The first pictures from the OSIRIS-REx probe’s brief touchdown on the asteroid Bennu have boosted scientists’ confidence that they’ll be getting a good sample of out-of-this-world dust and gravel when the spacecraft swings back to Earth.
“We really did kind of make a mess on this asteroid, but it’s a good mess,” the University of Arizona’s Dante Lauretta, principal investigator for the $800 million NASA mission, said today during a news briefing at which the imagery was released.
The image sequence shows OSIRIS-REx’s arm smashing a foot-wide, circular sample collection head — known as the Touch-and-Go Sample Acquisition Mechanism, or TAGSAM — down into Bennu’s crumbly surface, more than 200 million miles from Earth. The impact, and a well-timed blast of nitrogen gas, sent bits of material flying into space.
Based on an analysis of the images, the collection head penetrated about an inch (2 centimeters) beneath the surface, shattering a rock in the process. “Literally, we crushed it,” Lauretta said.
The collection head was designed to snare some of the material that was ejected during the touch-and-go. It was in contact with Bennu’s surface for only six seconds, but the probe’s performance during the maneuver was “as good as we could have imagined,” Lauretta said.
That’s good news for OSIRIS-REx’s scientists and engineers, who have been tasked with bringing back at least 60 grams (2 ounces) of material from the asteroid in 2023.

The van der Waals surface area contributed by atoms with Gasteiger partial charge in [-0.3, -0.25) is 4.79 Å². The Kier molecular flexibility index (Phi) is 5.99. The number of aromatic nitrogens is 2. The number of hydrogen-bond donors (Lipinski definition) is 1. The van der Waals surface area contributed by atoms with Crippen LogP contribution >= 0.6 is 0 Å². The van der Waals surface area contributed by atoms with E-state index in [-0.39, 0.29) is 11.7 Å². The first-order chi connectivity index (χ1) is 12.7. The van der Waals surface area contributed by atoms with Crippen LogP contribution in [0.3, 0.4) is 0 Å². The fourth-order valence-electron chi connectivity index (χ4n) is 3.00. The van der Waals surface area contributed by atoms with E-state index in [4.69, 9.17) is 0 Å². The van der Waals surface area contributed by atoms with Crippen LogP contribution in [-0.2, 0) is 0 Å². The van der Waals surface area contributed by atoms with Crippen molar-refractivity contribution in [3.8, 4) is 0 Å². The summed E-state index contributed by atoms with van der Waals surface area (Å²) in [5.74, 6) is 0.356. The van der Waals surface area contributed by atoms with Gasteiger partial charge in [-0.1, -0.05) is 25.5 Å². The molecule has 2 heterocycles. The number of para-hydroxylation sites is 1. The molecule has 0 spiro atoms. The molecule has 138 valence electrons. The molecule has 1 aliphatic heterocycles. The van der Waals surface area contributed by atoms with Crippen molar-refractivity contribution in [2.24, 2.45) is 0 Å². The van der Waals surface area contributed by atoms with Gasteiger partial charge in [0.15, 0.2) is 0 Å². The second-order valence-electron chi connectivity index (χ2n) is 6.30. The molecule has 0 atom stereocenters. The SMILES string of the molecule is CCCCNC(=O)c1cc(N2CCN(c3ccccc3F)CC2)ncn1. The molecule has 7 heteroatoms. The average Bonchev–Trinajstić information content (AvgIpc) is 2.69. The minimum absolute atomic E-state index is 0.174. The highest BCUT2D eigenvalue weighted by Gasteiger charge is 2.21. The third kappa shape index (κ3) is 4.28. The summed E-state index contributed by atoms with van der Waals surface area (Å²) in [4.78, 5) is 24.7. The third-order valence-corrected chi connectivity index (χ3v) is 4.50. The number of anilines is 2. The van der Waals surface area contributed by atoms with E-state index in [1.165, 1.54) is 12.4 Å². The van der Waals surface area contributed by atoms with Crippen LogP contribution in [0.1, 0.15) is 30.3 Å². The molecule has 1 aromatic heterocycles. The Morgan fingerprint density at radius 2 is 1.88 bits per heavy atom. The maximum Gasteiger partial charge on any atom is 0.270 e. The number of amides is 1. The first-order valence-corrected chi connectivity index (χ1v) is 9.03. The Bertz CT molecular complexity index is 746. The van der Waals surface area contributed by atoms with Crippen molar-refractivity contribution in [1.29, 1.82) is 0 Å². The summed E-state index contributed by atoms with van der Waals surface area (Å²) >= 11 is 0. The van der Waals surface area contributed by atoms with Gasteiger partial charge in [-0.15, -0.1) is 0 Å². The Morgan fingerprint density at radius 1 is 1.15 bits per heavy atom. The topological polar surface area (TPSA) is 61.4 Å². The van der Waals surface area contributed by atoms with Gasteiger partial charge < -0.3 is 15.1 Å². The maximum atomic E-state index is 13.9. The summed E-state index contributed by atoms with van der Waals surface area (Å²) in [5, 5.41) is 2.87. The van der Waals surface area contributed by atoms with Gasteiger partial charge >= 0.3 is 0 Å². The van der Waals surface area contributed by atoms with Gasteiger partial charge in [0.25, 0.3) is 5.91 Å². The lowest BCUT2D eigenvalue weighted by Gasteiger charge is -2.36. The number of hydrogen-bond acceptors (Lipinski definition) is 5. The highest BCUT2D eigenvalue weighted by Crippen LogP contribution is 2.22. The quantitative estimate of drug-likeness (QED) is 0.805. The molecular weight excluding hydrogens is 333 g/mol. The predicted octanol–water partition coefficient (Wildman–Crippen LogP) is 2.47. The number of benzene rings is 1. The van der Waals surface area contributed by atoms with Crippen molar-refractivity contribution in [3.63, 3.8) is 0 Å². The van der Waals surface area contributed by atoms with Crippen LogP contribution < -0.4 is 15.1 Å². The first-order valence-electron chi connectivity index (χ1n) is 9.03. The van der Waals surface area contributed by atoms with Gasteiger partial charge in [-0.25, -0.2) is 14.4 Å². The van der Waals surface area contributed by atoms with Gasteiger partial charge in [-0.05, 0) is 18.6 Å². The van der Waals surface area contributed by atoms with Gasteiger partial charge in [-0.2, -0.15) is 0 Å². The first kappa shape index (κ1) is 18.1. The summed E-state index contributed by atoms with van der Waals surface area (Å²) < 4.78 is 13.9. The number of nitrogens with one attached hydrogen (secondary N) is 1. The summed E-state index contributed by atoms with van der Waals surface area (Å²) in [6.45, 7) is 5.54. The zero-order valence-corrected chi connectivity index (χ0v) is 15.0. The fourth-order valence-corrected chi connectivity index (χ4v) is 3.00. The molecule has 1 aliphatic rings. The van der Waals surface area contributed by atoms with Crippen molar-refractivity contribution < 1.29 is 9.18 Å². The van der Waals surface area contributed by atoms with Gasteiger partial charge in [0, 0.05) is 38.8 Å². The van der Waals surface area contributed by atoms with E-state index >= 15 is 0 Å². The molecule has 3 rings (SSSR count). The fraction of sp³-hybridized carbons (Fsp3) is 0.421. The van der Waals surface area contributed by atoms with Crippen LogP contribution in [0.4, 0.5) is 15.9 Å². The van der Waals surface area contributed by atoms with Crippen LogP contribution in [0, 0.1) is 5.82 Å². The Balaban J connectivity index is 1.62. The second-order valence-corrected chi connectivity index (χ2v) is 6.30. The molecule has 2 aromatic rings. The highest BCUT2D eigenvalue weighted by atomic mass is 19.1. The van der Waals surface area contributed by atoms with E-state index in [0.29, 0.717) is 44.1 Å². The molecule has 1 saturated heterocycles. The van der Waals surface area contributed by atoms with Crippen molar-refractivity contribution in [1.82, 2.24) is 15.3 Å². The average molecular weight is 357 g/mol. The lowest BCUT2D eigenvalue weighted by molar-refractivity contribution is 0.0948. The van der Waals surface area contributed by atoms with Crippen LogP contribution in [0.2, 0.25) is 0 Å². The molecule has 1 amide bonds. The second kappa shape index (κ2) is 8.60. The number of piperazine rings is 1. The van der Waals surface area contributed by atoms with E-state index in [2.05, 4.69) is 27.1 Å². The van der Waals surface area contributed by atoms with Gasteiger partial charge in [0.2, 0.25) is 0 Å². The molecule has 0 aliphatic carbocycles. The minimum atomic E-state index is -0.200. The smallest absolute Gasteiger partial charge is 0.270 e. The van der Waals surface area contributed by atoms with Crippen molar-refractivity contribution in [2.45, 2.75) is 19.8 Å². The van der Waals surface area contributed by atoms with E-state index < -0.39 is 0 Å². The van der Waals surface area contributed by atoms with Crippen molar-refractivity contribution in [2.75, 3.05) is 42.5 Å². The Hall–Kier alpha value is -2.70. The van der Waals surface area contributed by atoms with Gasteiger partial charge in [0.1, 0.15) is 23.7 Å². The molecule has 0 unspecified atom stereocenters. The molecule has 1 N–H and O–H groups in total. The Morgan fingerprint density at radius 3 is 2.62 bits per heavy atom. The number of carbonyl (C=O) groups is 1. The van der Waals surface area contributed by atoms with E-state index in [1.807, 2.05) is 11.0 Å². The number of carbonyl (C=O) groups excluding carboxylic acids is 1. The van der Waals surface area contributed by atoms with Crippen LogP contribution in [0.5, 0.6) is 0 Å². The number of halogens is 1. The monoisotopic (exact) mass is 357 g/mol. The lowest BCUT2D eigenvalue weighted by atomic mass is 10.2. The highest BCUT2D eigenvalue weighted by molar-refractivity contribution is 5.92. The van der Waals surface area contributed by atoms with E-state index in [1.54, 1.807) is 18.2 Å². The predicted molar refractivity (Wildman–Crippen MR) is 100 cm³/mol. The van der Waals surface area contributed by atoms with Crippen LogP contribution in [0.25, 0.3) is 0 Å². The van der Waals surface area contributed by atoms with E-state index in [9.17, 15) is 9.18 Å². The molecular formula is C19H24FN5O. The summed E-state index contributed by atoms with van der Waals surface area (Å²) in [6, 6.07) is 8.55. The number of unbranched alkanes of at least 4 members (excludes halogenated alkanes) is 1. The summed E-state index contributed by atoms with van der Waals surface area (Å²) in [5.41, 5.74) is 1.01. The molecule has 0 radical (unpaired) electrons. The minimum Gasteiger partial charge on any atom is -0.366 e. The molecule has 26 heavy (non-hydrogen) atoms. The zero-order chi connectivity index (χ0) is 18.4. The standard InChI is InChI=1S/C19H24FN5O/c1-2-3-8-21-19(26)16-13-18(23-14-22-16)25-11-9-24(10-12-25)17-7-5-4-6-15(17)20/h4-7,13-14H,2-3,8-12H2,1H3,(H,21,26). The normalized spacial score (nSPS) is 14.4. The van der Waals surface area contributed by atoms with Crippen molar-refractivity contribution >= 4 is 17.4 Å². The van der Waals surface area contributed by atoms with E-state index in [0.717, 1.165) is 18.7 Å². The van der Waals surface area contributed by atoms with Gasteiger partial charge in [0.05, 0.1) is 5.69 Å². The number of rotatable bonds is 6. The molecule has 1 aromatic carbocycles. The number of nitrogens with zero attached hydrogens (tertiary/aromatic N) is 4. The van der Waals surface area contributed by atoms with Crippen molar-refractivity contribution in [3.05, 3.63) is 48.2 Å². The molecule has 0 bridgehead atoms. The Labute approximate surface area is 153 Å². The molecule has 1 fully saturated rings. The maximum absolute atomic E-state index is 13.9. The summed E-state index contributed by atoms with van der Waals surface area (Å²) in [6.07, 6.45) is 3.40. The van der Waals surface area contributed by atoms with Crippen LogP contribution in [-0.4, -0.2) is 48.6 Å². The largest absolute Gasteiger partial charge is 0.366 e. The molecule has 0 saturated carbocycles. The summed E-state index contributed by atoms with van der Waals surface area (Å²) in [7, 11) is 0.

The van-sized OSIRIS-REx spacecraft was launched in 2016 and arrived at the roughly 1,600-foot-wide asteroid two years ago. The Oct. 20 operation marked the first time NASA tried grabbing a sample of an asteroid for return to Earth. (The Japanese have done it twice in the past 15 years.)
Scientists hope the fresh sample of material from a multibillion-year-old asteroid will bring new insights about the origins of the solar system and the chemical precursors of life.
“Origins” is the first word in the phrase that forms OSIRIS-REx’s Egyptian-sounding acronym: “Origins, Spectral Interpretation, Resource Identification, Security, Regolith Explorer.” The mission is also designed to help scientists figure out what kinds of resources could be extracted from asteroids, and what strategies would work best if a potentially hazardous asteroid ever had to be diverted.
In order to gauge the success of the sample collection effort, OSIRIS-REx’s team had to wait for imagery and data to be transmitted overnight. Lauretta said the crucial images were received at Lockheed Martin’s Mission Support Area near Denver at 2 a.m. and assembled into a video showing the full sampling operation.
“I must have watched it about a hundred times,” Lauretta said.
Just after the touch-and-go maneuver, the spacecraft began backing away from the asteroid surface. It’s due to go into a holding pattern at an altitude of about 50 miles (80 kilometers) on Oct. 23.
Although the initial indications look good, scientists aren’t yet certain whether the operation grabbed enough of a sample to satisfy the mission requirements.
In the days ahead, they’ll turn the sampling arm toward the spacecraft and capture imagery of the inside of the sample collection head. They’ll also spin the spacecraft and measure changes in its moment of inertia, to estimate how much extra mass is now being carried.
If scientists determine that less than 60 to 80 grams of material was collected, they could try again at a different site on the asteroid’s surface in January. But if they’re good to go, OSIRIS-REx will start heading back toward Earth next March, and drop off the sample capsule over Utah in 2023.
Lauretta said he hasn’t gotten much rest over the past few days. “Science never sleeps in these kinds of conditions,” he said.
Now he’s ready for a change.
“The only thing I’m looking forward to is maybe being able to sleep well tonight, knowing that we’ve had a job really well done,” he said.